The Egyptian envoy reached Dembea in March, 1859. At first Theodore, gratified at receiving such beautiful gifts, treated the ambassador with all courtesy and distinction; but on account of the unsafe condition of the country at the time, he took his guest with him, and considering Magdala a proper and suitable place of residence, left him there. He soon ignored him entirely, and the unfortunate man had to remain nearly two years, a semi-prisoner, on that amba. At last, on the reception of several strongly worded and threatening letters from the Egyptian Government, he allowed him to depart, but caused him to be plundered of all he had near the frontier, by the Shum of Tschelga. Theodore, after the departure of Abdul Rahman Bey, wrote to the Egyptian Government, denying any knowledge of the plunder, and accusing the envoy of serious crimes. Hearing of this, the unfortunate Bey, fearing that his denials would not stand against the charge brought against him by the pious Emperor, poisoned himself at Berber.

His third victim was the Nab of Arkiko. He had accompanied the Emperor to Godjam, when, without reason given, the Emperor cast him into prison and loaded him with chains. It was only on the representation of several influential merchants, who, fearing that the Nab's relations would retaliate on the Abyssinian caravans, impressed upon his Majesty the prudence of letting him depart, that the Emperor allowed his vassal to return to his country.

The same day on which he imprisoned the Nab of Arkiko, M. Lejean, a member of the French diplomatic service, disgusted with Abyssinia and the many discomforts of camp life, presented himself before the Emperor to apply for leave to depart. Theodore could not grant the desired interview, but M. Lejean persisted in his demand, and sent a second time, representing that, as his Majesty was en route for Godjam, each day would increase the difficulty of his return. Such presumption could not be tolerated. Theodore had defied Egypt; he would now defy France. Lejean was seized, and had to remain in full uniform for twenty-four hours in chains. He was only released on his making an humble apology, and desisting from his desire to leave the country. He was sent to Gaffat, and ordered to abide there until the return of Mr. Bardel.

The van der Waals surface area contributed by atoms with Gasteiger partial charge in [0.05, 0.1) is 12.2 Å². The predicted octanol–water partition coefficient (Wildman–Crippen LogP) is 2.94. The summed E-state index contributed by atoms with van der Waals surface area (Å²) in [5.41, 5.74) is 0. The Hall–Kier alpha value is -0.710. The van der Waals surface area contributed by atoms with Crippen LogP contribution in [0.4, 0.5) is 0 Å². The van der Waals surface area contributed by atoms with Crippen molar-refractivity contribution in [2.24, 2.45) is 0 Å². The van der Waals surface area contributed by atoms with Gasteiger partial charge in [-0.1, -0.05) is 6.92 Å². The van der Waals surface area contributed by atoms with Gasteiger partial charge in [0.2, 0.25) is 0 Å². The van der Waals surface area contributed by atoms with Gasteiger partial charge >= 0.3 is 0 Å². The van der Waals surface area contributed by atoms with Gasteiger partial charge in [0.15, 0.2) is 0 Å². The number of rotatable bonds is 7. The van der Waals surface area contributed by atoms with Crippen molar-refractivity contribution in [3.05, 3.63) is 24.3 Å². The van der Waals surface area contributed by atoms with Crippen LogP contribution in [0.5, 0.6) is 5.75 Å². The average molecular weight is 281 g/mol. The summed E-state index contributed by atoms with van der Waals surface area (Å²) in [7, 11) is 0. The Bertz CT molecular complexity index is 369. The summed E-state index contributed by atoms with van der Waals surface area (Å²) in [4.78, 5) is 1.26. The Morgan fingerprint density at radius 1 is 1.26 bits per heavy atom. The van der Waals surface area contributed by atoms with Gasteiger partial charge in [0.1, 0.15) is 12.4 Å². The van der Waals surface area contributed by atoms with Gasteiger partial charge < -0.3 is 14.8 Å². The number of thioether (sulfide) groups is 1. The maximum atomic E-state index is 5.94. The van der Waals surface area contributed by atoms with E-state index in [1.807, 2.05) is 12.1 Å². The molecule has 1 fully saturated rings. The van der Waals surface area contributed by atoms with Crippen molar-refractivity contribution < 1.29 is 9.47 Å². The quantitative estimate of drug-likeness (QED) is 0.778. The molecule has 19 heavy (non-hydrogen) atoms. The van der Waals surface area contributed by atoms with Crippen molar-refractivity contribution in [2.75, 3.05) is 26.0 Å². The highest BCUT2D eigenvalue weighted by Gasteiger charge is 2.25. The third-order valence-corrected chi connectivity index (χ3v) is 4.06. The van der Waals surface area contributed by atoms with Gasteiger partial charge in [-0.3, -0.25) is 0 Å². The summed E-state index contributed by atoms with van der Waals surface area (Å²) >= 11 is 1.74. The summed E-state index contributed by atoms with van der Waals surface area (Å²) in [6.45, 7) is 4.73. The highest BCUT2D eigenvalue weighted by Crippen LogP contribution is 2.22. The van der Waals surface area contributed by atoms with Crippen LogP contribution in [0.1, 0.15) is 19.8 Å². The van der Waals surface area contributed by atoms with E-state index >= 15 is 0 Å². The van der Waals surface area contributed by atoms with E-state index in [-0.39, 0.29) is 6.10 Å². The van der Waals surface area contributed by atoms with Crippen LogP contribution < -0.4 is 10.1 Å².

Theodore scoffed at and imprisoned the Patriarch of Alexandria; the Egyptian ambassador he kept a semi-prisoner for several years; the Nab he chained; the French consul he chained, insulted, and kicked out of the country. Nothing came of all this: on the contrary, in his own camp his influence was greater. Under these circumstances, any barbarian would have done and thought exactly as Theodore did. He came to the conviction that, either through fear of his power or the impossibility of reaching him, whatever ill treatment he might inflict on strangers, no punishment could possibly overtake him. That such was his impression is evident from the gradually increasing brutality of his conduct, always most severe, but never so outrageous as in the case of the British captives. The savage, barbarous treatment he inflicted on Messrs. Stern, Cameron, Rosenthal, and their followers, is without precedent in modern history. Theodore at last took no trouble to hide his contempt for Europeans and their governments.

He knew in August, 1864, that before a month an answer to his letter to the Queen had arrived at Massowah. "Let them wait my good pleasure," was the only observation he made on the subject. It is probable that he would never have taken any notice of her Majesty's letter or of the mission sent to him, if his rapid fall - at that time beginning - had not influenced his conduct. When we arrived at Massowah in July, 1864, Theodore was still powerful, at the head of a large army, and master of the greater part of the country. His campaign to Shoa in 1865 was most disastrous. He lost by it, not only that prosperous kingdom, but a large portion of his army; the Gallas seizing the occasion to annoy him greatly on his return. He foresaw his fall, and it probably struck him that the friendship of England might be useful to him; or should he doubt its possibility, he might seize us as hostages, in order to make capital out of us; therefore, but with apparent reluctance, he granted us the long-expected permission to enter his country.

We have now the solution of a part of this difficult problem; we can understand, to a certain degree, the strange character of this man so remarkable in many ways. Imbued with a few European notions, he longed to obtain some of the advantages he had heard of: but how? England and France would only return his friendship by words - he wanted deeds; sweet phrases he would not listen to. He soon became convinced that he might with impunity insult foreigners or envoys from friendly states; and at last it struck him that, while he insulted and ill used Europeans, he might as well keep in his hands an important man like a consul, as a hostage.